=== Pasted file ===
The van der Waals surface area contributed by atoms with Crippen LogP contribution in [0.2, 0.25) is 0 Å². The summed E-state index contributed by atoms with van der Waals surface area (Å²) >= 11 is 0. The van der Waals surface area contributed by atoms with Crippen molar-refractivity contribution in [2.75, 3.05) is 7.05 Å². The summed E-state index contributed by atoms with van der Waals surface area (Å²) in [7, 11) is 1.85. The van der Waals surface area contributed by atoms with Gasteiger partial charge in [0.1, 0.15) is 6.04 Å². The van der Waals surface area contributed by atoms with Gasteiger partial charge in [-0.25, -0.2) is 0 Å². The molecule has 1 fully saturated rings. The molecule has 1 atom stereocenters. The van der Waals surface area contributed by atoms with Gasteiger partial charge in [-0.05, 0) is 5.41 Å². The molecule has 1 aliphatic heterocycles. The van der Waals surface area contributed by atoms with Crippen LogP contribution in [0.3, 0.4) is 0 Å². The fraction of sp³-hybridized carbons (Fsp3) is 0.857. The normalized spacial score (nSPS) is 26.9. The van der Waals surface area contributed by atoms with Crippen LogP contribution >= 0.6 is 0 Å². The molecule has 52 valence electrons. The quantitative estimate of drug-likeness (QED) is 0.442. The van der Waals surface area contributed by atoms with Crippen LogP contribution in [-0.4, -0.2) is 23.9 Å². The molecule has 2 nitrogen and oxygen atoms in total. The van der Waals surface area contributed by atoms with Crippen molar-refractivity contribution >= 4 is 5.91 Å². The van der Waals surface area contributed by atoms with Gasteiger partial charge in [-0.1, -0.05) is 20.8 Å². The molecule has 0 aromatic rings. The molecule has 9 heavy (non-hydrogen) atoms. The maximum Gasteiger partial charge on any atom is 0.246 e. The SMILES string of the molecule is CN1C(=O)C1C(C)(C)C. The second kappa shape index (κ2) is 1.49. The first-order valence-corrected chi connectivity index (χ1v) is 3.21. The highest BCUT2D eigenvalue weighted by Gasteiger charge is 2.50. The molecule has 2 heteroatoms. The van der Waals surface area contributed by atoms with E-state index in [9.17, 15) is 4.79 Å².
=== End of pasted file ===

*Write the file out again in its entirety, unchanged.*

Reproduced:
The van der Waals surface area contributed by atoms with Crippen LogP contribution in [0.2, 0.25) is 0 Å². The summed E-state index contributed by atoms with van der Waals surface area (Å²) >= 11 is 0. The van der Waals surface area contributed by atoms with Crippen molar-refractivity contribution in [2.75, 3.05) is 7.05 Å². The summed E-state index contributed by atoms with van der Waals surface area (Å²) in [7, 11) is 1.85. The van der Waals surface area contributed by atoms with Gasteiger partial charge in [0.1, 0.15) is 6.04 Å². The van der Waals surface area contributed by atoms with Gasteiger partial charge in [-0.25, -0.2) is 0 Å². The molecule has 1 fully saturated rings. The molecule has 1 atom stereocenters. The van der Waals surface area contributed by atoms with Gasteiger partial charge in [-0.05, 0) is 5.41 Å². The molecule has 1 aliphatic heterocycles. The van der Waals surface area contributed by atoms with Crippen LogP contribution in [0.3, 0.4) is 0 Å². The fraction of sp³-hybridized carbons (Fsp3) is 0.857. The normalized spacial score (nSPS) is 26.9. The van der Waals surface area contributed by atoms with Crippen LogP contribution >= 0.6 is 0 Å². The molecule has 52 valence electrons. The quantitative estimate of drug-likeness (QED) is 0.442. The van der Waals surface area contributed by atoms with Crippen LogP contribution in [-0.4, -0.2) is 23.9 Å². The molecule has 2 nitrogen and oxygen atoms in total. The van der Waals surface area contributed by atoms with Crippen molar-refractivity contribution >= 4 is 5.91 Å². The van der Waals surface area contributed by atoms with Gasteiger partial charge in [-0.1, -0.05) is 20.8 Å². The molecule has 0 aromatic rings. The molecule has 9 heavy (non-hydrogen) atoms. The maximum Gasteiger partial charge on any atom is 0.246 e. The SMILES string of the molecule is CN1C(=O)C1C(C)(C)C. The second kappa shape index (κ2) is 1.49. The first-order valence-corrected chi connectivity index (χ1v) is 3.21. The highest BCUT2D eigenvalue weighted by Gasteiger charge is 2.50. The molecule has 2 heteroatoms. The van der Waals surface area contributed by atoms with E-state index in [9.17, 15) is 4.79 Å².